Sunday, August 30, 2020

Take up thy cross

Text: Matthew 16.21-28

HEALTH WARNING…the first three paragraphs are a parody…to be read in a phoney American accent!

I have great pleasure in announcing last night, I had a vision! The Lord God Almighty spoke to me. He said to me..."Pastor", he said, "Pastor - I have good news for you! I want to shower you and your congregation with abundant blessings. (Praise the Lord!) I am going to make yours a church of millionaires! You are going to become so wealthy, so full of miracles, so full of powerful acts of God Almighty, that the whole of Havant will flock to your doors!

All your congregation has to do is to show that they trust me. They simply have to sign over the deeds to their houses to the church. Then I will know that they trust me. Then I will bless them with riches from heaven. Then they all will become millionaires, and all their problems will disappear". (Praise the Lord!)

So, my brothers and sisters, our Treasurer, Sister Shelley, will be standing by, at the ready, with forms for you to sign at the end of our service. Just sign over the deeds of your house to the church, and the Lord God Almighty, in the glorious name of Jesus, will give you your heart's desire! A-men, brothers and sisters. A-men!

It's a bit frightening to think that there really are churches like that in the world.  They feed on people's misery. They create an image of the world which is so pumped up with future hope, that gullible people really do believe that God is in the business of making them wealthy...but they are tricked into making their preachers wealthy instead.  Remember that TV Evangelist I talked about last week – with his massive house on a hill.  Hmmm…perhaps I’m in the wrong branch of the church?

According to today’s Gospel text, modern-day prosperity preachers are not the first people to have got the wrong end of the stick.   Verse 21: "From that time on, Jesus began to show his disciples that he must go to Jerusalem and undergo great suffering at the hands of the elders and chief priests and scribes, and be killed,"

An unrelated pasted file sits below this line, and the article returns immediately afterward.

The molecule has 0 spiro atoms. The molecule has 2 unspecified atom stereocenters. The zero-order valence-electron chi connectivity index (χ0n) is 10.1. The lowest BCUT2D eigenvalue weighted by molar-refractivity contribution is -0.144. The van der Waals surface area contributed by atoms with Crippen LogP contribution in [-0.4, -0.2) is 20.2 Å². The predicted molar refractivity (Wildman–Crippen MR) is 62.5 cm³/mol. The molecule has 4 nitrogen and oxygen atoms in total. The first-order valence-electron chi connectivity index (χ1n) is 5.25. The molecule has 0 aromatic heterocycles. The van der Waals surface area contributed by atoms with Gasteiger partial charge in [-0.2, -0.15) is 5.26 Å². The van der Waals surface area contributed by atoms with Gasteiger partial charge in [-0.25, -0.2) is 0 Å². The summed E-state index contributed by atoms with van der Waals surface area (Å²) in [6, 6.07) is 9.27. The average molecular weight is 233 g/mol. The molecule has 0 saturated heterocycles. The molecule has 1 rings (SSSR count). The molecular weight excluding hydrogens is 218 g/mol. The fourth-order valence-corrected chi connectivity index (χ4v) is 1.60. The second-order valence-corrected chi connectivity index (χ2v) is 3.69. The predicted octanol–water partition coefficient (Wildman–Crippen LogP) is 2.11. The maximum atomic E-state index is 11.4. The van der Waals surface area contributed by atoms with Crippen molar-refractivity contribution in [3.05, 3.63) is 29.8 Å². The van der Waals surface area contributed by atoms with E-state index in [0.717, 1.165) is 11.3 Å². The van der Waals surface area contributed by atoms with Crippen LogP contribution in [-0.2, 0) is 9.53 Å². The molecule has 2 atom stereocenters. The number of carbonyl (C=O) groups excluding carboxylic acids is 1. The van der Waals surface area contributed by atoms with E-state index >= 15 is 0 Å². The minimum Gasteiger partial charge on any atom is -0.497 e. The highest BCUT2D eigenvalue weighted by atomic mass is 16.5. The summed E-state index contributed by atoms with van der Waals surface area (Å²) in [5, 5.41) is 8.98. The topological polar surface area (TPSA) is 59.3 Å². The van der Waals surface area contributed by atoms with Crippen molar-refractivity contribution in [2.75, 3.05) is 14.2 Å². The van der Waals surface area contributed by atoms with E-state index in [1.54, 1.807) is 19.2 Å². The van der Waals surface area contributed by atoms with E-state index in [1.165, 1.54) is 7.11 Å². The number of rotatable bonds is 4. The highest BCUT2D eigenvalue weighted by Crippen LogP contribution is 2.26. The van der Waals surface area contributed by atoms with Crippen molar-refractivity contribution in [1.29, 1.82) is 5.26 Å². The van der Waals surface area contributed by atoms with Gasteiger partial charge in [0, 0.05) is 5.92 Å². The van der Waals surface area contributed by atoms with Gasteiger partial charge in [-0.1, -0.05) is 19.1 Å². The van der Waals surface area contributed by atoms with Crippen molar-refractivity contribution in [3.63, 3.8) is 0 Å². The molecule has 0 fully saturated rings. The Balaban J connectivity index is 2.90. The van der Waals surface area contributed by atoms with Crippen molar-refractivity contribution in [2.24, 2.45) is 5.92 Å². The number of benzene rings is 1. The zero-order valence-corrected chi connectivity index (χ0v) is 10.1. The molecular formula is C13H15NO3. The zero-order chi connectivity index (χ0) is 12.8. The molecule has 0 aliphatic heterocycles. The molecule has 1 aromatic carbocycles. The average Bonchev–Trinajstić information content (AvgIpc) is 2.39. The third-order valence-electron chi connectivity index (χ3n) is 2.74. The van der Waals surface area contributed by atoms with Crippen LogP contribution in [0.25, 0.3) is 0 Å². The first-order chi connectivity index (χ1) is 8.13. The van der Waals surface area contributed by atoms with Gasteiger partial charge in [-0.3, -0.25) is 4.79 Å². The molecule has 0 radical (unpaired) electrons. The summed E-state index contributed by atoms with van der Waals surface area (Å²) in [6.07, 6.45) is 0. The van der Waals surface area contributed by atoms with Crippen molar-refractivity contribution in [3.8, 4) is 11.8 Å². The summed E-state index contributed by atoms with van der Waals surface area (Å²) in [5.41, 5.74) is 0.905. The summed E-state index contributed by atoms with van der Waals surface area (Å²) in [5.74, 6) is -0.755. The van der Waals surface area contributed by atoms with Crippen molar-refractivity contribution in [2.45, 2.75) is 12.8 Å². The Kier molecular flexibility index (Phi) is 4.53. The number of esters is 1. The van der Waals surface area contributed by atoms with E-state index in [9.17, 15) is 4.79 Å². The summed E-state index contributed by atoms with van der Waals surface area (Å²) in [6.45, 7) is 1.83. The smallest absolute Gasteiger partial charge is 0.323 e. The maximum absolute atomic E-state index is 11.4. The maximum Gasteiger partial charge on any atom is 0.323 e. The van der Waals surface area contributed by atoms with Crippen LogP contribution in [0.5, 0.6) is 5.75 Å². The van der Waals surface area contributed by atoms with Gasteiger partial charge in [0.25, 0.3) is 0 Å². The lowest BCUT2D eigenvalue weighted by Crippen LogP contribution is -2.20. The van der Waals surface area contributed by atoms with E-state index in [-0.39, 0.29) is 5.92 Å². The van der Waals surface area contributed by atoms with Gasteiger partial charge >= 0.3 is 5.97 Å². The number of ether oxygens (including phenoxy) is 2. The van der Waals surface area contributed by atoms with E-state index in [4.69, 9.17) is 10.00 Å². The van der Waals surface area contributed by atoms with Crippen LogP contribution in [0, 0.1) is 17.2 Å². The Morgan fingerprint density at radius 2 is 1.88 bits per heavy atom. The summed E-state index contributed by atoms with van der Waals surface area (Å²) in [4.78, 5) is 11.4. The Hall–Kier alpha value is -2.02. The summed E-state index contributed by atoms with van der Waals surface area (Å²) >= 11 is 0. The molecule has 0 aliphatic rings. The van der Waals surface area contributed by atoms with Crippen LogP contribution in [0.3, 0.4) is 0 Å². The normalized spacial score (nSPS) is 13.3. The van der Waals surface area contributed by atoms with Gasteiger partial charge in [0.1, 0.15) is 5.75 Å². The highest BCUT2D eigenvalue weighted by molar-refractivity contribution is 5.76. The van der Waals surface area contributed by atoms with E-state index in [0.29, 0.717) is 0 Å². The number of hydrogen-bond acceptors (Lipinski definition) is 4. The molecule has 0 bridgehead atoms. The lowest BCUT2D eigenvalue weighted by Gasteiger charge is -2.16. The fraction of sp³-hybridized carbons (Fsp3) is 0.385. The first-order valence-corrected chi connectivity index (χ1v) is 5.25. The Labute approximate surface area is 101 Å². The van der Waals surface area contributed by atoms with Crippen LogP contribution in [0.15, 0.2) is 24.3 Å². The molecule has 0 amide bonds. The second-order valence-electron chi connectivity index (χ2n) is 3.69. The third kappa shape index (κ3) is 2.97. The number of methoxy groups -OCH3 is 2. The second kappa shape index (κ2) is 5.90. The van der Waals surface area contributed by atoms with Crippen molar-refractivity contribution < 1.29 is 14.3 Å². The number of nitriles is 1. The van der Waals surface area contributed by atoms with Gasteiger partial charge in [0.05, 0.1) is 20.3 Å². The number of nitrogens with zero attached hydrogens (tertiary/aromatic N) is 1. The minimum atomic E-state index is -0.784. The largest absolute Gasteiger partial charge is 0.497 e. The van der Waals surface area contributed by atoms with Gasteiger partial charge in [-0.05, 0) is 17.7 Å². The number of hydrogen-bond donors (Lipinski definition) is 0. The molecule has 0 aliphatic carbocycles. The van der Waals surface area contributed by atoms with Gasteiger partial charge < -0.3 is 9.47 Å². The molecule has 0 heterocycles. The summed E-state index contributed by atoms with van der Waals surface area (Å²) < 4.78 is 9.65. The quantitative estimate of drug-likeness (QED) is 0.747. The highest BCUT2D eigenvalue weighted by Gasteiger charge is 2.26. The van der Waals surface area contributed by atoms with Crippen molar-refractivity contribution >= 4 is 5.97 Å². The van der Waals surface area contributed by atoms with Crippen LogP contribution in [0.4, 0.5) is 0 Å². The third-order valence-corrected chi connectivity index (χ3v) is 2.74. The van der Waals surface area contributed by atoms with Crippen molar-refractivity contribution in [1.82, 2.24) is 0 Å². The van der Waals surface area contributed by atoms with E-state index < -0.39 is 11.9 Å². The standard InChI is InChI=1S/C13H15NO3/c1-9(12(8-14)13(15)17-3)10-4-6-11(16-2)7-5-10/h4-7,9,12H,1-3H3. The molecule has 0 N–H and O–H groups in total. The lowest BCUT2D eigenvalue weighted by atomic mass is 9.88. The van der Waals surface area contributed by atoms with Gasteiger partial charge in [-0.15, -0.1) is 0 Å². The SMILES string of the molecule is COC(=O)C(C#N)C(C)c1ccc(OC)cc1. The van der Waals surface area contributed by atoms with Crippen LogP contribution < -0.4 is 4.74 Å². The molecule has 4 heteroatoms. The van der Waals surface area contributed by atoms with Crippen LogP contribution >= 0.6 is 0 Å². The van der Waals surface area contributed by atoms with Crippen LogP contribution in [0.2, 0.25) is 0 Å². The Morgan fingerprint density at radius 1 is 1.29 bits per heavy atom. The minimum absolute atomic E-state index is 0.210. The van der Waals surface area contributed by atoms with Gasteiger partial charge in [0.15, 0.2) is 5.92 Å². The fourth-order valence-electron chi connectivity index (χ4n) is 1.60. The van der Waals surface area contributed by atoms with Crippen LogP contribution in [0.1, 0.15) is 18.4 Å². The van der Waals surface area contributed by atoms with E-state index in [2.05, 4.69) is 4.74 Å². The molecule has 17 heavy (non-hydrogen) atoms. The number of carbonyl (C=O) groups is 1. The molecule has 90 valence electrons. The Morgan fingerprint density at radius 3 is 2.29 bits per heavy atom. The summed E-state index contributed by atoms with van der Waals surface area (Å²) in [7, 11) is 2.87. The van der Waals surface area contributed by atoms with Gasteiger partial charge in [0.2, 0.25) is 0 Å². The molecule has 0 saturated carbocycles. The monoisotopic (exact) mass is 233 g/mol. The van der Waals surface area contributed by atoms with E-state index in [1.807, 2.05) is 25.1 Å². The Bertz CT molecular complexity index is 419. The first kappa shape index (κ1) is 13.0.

You can just imagine Peter's reaction can't you? He has just confessed Jesus as the Messiah (as we heard last week).  He’s just been told that on him – Mr Rocky – Jesus was going to build his church.  And now…Jesus is talking about having to suffer and die.  Peter probably thinks that Jesus has gone nuts.  Perhaps the Messiah has been working too hard?  "Never, Lord" he said. "This shall never happen to you!" (Matt 16:22)

But Jesus is adamant. He tells Peter off with really startling words: "Get behind me, Satan!" Pretty stern stuff.  And then Jesus goes on, in verse 23: "You are setting your mind not on divine things, but on human things". In other words, "You are thinking like a man, but by now you should be starting to think as God see things from God's perspective".

And then – here comes the ‘drop the mike’ line: “If any want to become my followers, let them deny themselves and take up their cross and follow me" (verse 24).

So what does it mean to embrace suffering as part of the Christian life?

Let me introduce you to my friend Lucy (not her real name).  She had spent all her life serving others through the church. She had been at coffee mornings and fundraisers, and served on the PCC, and made endless cups of tea. She had truly denied herself for others.  And yet, Lucy now found herself bed-bound, and unable to serve others anymore. She even had to rely on others to help her to the bathroom.

Lucy’s body was failing her but not her mind.  She said to me, "perhaps God is teaching me that there was still a bit of pride in me.  I’m learning that I need to let others serve me for a change. Perhaps I'm learning that in the end, we all must rely on God, and on other people.  That none of us can exist in isolation."

I was intensely moved by what Lucy said.  After a life-time of faith God was teaching her something deep, something profound, about our need for each other, and for God.  There was, for Lucy at least, a purpose in her suffering.  She learned to gladly take up her cross, for what it would teach her and others, even as she neared the end of her life.

This does not, of course, explain all suffering.  To even begin to explore the place of suffering in God’s plan would take a lot more time than I have today!  And it does little to explain the awful and apparently senseless suffering of so many.  But I suggest to you that Jesus offers us a clue.  Jesus had to suffer, and indeed to die.  But through death, came resurrection.  There is hope at the end of all tunnels of suffering, for those who trust in God’s essential goodness.  And for those who are open – like Lucy – to hearing God’s voice in the midst of suffering.

So, may you come to know the power of God that is often revealed in suffering. May you come to know the power of denying self, and taking up the cross that is offered to you.  May you come to know that God's power is so often revealed in and through weakness - our own weakness, as well as the weakness of those we encounter and serve.

And it’s alright…you don’t have to sign over the deeds of your house to Sister Shelley!


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